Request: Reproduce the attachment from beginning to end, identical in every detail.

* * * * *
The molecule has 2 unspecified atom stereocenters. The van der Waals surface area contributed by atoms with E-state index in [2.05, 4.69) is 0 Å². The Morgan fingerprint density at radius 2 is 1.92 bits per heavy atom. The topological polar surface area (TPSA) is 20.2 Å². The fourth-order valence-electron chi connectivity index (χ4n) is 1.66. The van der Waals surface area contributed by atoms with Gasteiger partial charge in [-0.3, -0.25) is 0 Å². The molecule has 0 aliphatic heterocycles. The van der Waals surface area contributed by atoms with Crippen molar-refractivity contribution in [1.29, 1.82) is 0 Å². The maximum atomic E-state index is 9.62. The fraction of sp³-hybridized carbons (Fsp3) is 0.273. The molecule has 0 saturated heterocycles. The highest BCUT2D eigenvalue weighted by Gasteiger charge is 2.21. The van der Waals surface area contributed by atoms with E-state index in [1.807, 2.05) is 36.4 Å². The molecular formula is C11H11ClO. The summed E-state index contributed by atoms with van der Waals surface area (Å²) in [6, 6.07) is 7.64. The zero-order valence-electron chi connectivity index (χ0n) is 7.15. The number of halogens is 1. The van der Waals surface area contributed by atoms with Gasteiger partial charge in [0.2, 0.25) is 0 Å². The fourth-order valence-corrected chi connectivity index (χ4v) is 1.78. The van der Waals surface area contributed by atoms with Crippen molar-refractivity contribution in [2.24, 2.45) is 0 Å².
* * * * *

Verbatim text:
The molecule has 2 unspecified atom stereocenters. The van der Waals surface area contributed by atoms with E-state index in [2.05, 4.69) is 0 Å². The Morgan fingerprint density at radius 2 is 1.92 bits per heavy atom. The topological polar surface area (TPSA) is 20.2 Å². The fourth-order valence-electron chi connectivity index (χ4n) is 1.66. The van der Waals surface area contributed by atoms with Gasteiger partial charge in [-0.3, -0.25) is 0 Å². The molecule has 0 aliphatic heterocycles. The van der Waals surface area contributed by atoms with Crippen molar-refractivity contribution in [1.29, 1.82) is 0 Å². The maximum atomic E-state index is 9.62. The fraction of sp³-hybridized carbons (Fsp3) is 0.273. The molecule has 0 saturated heterocycles. The highest BCUT2D eigenvalue weighted by Gasteiger charge is 2.21. The van der Waals surface area contributed by atoms with E-state index in [1.807, 2.05) is 36.4 Å². The molecular formula is C11H11ClO. The summed E-state index contributed by atoms with van der Waals surface area (Å²) in [6, 6.07) is 7.64. The zero-order valence-electron chi connectivity index (χ0n) is 7.15. The number of halogens is 1. The van der Waals surface area contributed by atoms with Gasteiger partial charge in [0.2, 0.25) is 0 Å². The fourth-order valence-corrected chi connectivity index (χ4v) is 1.78. The van der Waals surface area contributed by atoms with Crippen molar-refractivity contribution in [2.24, 2.45) is 0 Å².